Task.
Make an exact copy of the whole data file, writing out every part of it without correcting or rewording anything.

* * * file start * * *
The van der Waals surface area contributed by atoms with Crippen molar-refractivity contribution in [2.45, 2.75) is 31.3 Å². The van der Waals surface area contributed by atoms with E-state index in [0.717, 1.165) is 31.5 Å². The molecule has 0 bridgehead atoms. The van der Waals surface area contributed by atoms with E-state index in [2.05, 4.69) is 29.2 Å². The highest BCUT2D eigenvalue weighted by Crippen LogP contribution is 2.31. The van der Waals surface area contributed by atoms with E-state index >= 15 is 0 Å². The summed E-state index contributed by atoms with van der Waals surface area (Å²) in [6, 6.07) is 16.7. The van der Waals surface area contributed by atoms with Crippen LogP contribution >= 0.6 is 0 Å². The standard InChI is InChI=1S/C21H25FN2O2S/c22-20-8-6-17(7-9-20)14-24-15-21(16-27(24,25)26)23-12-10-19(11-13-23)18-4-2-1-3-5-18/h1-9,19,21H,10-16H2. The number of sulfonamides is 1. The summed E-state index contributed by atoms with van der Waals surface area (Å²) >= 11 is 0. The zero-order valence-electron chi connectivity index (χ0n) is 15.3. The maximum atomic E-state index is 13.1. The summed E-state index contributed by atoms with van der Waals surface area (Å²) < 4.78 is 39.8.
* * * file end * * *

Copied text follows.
The van der Waals surface area contributed by atoms with Crippen molar-refractivity contribution in [2.45, 2.75) is 31.3 Å². The van der Waals surface area contributed by atoms with E-state index in [0.717, 1.165) is 31.5 Å². The molecule has 0 bridgehead atoms. The van der Waals surface area contributed by atoms with E-state index in [2.05, 4.69) is 29.2 Å². The highest BCUT2D eigenvalue weighted by Crippen LogP contribution is 2.31. The van der Waals surface area contributed by atoms with E-state index >= 15 is 0 Å². The summed E-state index contributed by atoms with van der Waals surface area (Å²) in [6, 6.07) is 16.7. The van der Waals surface area contributed by atoms with Crippen LogP contribution >= 0.6 is 0 Å². The standard InChI is InChI=1S/C21H25FN2O2S/c22-20-8-6-17(7-9-20)14-24-15-21(16-27(24,25)26)23-12-10-19(11-13-23)18-4-2-1-3-5-18/h1-9,19,21H,10-16H2. The number of sulfonamides is 1. The summed E-state index contributed by atoms with van der Waals surface area (Å²) >= 11 is 0. The zero-order valence-electron chi connectivity index (χ0n) is 15.3. The maximum atomic E-state index is 13.1. The summed E-state index contributed by atoms with van der Waals surface area (Å²) < 4.78 is 39.8.